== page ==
The Federal Reserve Board has terminated enforcement actions with Marquette Financial in Minneapolis and Bank of Virginia in Midlothian.
The Fed ended its 2011 written agreement with the $947 million-asset Marquette on August 8, the regulator announced Thursday. The agreement required the company to improve its management of credit risk and methodology for accounting for bad loans, institute a conflict-of-interest policy for directors and employees and submit written plans to maintain sufficient capital and improve loan quality. The agreement also prevented Marquette from issuing dividends or taking on debt without the Fed's permission.
Marquette has two banking subsidiaries: the $691 million-asset Meridian Bank in Wickenburg, Ariz., and the $256 million-asset Meridian Bank Texas in Fort Worth. Both are well-capitalized, with Tier 1 leverage and total risk-based capital ratios in excess of required minimums.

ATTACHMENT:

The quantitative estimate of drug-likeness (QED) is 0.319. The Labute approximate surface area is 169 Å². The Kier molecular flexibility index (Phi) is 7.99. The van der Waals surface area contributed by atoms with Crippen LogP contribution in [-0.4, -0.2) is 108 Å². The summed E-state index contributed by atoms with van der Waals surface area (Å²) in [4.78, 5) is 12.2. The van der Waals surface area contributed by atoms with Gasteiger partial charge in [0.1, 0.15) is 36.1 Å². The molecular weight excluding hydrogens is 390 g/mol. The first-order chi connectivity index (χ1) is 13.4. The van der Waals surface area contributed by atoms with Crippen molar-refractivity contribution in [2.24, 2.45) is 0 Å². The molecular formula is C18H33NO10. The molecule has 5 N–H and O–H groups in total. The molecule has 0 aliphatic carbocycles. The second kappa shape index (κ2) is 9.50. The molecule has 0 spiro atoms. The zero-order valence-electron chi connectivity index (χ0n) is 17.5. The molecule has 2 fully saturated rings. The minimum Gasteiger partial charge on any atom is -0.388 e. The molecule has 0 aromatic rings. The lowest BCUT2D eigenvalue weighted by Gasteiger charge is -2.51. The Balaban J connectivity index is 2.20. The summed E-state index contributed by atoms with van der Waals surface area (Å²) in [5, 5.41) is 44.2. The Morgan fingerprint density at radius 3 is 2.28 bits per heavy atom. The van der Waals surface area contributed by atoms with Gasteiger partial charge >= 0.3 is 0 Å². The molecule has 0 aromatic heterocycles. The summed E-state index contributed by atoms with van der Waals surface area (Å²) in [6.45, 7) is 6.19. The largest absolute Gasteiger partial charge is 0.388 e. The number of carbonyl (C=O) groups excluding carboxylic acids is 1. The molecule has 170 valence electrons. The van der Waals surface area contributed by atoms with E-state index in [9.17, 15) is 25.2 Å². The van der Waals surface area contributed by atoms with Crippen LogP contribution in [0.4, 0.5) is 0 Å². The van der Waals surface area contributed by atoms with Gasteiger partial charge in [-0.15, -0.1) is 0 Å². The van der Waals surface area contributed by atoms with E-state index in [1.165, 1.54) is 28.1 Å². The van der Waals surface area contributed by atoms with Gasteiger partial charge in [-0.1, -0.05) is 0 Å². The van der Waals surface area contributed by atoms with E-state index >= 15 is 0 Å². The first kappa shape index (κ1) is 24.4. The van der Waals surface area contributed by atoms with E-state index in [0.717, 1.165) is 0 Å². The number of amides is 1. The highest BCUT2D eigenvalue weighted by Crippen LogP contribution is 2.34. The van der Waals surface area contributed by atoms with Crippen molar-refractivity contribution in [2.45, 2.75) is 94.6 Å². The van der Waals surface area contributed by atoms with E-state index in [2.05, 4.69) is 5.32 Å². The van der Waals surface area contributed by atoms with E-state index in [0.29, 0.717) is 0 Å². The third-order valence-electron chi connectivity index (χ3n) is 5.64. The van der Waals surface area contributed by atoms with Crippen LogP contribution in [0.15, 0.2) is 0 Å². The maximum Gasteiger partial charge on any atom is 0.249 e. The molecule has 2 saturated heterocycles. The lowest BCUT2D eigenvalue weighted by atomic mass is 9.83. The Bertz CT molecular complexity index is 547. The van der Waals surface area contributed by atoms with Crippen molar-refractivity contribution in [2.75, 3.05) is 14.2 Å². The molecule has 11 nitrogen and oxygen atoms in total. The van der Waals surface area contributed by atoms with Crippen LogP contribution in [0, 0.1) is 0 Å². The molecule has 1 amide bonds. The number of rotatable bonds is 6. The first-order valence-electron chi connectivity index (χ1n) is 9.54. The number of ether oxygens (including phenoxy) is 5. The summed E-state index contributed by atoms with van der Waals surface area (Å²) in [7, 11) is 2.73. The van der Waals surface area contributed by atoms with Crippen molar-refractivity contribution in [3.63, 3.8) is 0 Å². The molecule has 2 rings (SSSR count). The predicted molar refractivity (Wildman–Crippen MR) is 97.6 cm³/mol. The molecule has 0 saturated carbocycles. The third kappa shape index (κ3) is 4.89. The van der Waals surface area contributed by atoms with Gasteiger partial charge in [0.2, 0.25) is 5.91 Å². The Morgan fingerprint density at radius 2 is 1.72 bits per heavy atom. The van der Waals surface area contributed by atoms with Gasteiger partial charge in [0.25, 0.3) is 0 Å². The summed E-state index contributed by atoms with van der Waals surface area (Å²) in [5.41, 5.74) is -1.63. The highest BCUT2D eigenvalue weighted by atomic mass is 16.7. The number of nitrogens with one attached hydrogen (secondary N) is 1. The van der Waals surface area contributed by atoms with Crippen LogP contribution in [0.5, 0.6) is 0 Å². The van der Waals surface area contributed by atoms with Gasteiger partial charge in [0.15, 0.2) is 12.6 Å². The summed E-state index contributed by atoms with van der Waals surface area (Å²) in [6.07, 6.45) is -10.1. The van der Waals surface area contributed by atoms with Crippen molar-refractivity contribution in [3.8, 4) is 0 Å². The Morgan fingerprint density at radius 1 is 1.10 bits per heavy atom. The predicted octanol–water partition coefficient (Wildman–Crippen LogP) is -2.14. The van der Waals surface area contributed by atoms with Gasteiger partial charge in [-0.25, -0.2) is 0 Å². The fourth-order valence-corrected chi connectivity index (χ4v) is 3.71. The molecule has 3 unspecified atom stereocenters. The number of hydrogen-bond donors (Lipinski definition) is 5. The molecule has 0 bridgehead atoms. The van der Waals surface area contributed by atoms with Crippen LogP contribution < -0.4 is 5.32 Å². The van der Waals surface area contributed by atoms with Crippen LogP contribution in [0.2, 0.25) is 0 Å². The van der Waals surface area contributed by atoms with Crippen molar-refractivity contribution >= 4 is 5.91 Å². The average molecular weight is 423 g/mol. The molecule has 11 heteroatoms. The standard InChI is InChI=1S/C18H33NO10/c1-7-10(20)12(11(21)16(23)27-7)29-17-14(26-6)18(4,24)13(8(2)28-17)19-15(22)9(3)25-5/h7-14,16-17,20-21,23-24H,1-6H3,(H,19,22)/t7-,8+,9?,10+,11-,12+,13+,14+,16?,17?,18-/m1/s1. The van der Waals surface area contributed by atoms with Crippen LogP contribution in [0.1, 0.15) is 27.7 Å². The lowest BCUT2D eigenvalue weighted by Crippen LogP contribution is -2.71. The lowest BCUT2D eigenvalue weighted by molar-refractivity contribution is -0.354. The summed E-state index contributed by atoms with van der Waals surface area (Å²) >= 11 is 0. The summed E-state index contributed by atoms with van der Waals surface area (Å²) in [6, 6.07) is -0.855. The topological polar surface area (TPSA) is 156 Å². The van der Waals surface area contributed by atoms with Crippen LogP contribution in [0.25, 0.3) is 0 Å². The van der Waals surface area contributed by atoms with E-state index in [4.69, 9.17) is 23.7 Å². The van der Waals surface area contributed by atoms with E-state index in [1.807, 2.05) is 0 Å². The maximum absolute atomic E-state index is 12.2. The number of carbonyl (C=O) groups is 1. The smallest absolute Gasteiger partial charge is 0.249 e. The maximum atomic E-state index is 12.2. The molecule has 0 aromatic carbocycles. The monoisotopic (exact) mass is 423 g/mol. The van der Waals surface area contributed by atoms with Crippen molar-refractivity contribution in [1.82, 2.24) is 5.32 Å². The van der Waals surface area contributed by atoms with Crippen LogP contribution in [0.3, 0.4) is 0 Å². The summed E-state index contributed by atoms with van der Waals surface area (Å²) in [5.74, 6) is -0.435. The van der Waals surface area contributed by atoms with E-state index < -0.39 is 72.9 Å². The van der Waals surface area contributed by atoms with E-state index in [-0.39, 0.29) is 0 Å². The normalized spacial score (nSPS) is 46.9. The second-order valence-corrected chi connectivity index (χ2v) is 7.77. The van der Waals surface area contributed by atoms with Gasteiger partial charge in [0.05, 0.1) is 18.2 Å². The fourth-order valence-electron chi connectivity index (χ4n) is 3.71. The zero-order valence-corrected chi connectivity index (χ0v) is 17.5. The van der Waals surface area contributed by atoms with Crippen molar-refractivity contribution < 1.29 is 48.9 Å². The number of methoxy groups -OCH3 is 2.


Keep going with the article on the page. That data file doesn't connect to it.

The Fed terminated its 2010 written agreement with Bank of Virginia on August 8. That agreement required the $230 million-asset bank to improve board oversight, review its credit-risk policies, charge off bad loans and formulate a capital plan. It also prevented Bank of Virginia from paying dividends without Fed approval.
The bank had a Tier 1 leverage ratio of 5.4% and total risk-based capital of 11.45%.
In March, Cordia Bancorp completed its acquisition of Bank of Virginia through a share exchange. It had bought just under 60% of Bank of Virginia in 2010.